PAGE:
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  • 1965 World Series ChampsClick image for a larger view1965 Championship Ring
  • 1965 Dodger YearbookClick image for a larger view1965 Dodger YearbookCopyright © Los Angeles Dodgers, Inc.
  • 1965 World Series Press PinClick image for a larger view1965 World Series Press Pin
  • In his personal date book, Walter O’Malley notes the Dodgers’ championship clinched in Minnesota.In his personal date book, Walter O’Malley notes the Dodgers’ championship clinched in Minnesota.
  • 1965 DodgersClick image for a larger view1965 DodgersCopyright © Los Angeles Dodgers, Inc.
Below are the Dodger Front Office department heads and personnel, plus scouts who worked for Walter O'Malley.
Dodger Front Office Staff  
1965 — Los Angeles
  • President Walter O’Malley
  • Executive Vice President & General Manager E. J. Bavasi
  • Vice President & Director of Minor League Operations Fresco Thompson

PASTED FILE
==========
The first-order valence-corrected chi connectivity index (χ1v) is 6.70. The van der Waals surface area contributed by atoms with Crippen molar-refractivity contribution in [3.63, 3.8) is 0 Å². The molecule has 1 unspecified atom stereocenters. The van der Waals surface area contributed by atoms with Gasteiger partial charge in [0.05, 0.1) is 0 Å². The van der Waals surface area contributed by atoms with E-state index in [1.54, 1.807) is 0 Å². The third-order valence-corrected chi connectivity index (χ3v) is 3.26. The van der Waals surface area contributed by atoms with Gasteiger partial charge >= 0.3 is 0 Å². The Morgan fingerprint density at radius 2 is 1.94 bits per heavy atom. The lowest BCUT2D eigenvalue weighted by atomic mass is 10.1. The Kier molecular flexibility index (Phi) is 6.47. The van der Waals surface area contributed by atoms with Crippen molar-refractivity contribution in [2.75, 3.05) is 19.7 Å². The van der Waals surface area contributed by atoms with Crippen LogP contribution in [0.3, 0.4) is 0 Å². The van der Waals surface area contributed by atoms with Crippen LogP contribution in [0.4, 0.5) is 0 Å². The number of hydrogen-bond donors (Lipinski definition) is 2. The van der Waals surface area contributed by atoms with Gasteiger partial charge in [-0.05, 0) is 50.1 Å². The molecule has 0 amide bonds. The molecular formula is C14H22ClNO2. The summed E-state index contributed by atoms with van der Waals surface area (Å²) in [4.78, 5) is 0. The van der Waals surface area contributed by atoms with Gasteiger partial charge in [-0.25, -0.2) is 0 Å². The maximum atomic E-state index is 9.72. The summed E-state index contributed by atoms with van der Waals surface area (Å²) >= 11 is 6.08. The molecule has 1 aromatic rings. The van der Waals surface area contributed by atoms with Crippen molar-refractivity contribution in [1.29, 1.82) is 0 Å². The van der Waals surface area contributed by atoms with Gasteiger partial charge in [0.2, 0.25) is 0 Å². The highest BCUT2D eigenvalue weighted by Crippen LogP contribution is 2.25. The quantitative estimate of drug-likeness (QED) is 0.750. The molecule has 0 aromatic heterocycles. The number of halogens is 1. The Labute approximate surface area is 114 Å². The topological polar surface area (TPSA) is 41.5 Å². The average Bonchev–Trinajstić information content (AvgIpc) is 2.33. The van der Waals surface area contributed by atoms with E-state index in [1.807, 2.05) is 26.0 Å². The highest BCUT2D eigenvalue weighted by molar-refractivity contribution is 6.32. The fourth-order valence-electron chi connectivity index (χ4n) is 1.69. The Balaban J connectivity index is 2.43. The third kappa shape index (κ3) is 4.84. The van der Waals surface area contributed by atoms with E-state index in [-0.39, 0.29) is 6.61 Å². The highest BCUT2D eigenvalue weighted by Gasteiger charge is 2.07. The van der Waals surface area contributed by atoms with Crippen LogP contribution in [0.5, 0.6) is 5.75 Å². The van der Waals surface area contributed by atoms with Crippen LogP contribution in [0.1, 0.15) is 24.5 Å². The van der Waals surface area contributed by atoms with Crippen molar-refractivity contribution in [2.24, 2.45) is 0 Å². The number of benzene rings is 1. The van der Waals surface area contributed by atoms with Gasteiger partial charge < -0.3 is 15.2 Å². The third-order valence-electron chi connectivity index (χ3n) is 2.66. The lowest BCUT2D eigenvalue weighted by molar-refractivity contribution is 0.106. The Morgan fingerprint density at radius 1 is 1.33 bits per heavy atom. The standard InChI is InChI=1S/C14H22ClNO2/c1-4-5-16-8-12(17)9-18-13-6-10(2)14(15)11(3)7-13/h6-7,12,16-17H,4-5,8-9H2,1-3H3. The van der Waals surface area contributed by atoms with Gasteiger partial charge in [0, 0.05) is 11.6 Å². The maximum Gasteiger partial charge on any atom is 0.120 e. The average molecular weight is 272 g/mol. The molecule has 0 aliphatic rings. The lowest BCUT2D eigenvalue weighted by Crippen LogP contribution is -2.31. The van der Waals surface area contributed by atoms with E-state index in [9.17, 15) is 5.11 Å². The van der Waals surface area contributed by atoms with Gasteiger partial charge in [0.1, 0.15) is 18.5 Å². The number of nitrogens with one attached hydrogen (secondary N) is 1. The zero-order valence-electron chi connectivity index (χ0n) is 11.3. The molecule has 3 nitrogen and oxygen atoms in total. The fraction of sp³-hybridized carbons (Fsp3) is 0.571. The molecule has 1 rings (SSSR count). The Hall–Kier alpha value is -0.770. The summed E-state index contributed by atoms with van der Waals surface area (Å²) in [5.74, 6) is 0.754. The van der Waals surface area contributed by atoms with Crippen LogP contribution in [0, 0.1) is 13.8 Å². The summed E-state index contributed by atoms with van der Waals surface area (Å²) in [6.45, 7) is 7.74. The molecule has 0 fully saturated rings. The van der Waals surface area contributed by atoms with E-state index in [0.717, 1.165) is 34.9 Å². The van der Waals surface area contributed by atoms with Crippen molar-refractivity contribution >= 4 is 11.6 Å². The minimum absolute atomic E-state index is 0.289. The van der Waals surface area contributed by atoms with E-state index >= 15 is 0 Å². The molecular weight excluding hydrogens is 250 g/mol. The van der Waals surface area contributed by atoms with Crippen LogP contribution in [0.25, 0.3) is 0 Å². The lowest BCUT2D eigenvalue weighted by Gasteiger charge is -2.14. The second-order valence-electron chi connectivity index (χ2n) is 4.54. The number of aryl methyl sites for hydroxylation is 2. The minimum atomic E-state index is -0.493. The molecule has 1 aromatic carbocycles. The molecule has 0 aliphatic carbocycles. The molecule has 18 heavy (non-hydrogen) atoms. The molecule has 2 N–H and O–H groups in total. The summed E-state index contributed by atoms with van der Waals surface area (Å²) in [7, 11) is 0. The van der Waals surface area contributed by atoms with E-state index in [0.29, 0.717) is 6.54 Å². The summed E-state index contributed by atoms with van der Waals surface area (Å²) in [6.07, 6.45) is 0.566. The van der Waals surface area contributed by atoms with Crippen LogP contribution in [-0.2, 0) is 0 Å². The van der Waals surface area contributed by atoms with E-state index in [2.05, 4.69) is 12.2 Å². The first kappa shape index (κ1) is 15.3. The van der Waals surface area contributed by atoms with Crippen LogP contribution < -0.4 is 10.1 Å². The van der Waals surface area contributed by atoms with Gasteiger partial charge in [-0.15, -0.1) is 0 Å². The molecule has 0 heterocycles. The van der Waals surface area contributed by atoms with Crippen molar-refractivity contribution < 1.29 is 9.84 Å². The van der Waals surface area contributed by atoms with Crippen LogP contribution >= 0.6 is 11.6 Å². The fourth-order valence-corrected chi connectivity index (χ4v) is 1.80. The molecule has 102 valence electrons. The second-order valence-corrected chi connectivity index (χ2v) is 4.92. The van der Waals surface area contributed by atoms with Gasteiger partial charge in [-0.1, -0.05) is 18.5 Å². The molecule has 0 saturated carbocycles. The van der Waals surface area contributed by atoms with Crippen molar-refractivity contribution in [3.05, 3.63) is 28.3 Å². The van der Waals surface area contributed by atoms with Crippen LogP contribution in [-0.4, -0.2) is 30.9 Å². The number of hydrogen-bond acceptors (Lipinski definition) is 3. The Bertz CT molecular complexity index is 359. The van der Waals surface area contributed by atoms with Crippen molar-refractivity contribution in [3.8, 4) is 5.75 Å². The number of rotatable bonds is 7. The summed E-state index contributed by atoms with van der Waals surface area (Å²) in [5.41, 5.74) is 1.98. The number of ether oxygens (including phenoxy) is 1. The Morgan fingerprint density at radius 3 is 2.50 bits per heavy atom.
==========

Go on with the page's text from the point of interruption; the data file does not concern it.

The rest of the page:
• Vice President & Director of Stadium Operations Richard B. Walsh
  • Assistant Treasurer & Comptroller Col. E. John Burns
  • Executive Secretary Henry J. Walsh
  • Assistant to the President Joe Ziegler
  • Assistant General Manager Arthur E. Patterson
  • Ticket Manager Walter Nash
  • Director of Scouting Al Campanis
  • Advertising Director Danny Goodman
  • Assistant Director of Minor League Operations William P. Schweppe
  • Dodgertown Camp Supervisor John Stanfill
  • Traveling Secretary Lee Scott
  • Director of Transportation Robert J. Schenz
  • Director of Publicity Tom Seeberg
  • Group Ticket Sales and Knothole Club George (Tuck) Stainback
  • Manager Walter Alston
  • Club Physicians Dr. Robert Kerlan, Dr. Robert Woods
  • Scouts
  • Al Campanis, Director; Dwight (Red) Adams, Cliff Alexander, Hugh Alexander, Romanus (Monty) Basgall, William Brenzel, John S. Carey, Leon Hamilton, John R. Keenan, Tom Lasorda, Ed Liberatore, Harry (Ted) McGrew, Greg Mulleavy, Kenneth Myers, Rudy Rufer, Edwin (Duke) Snider, Ben Wade, Guy Wellman, Bert Wells.
    Manual Boody, Charles T. (Buzz) Bowers, Bob Carter, Scott Drysdale, Charles (Bob) Hodges, A. G. (Tony) John, Steve Lembo, Robert Miske, Don Mohr, Richard Murray, Phil Sahara, L.F. (Lefty) Scheibal, Joe Thomas, Glen Van Proyen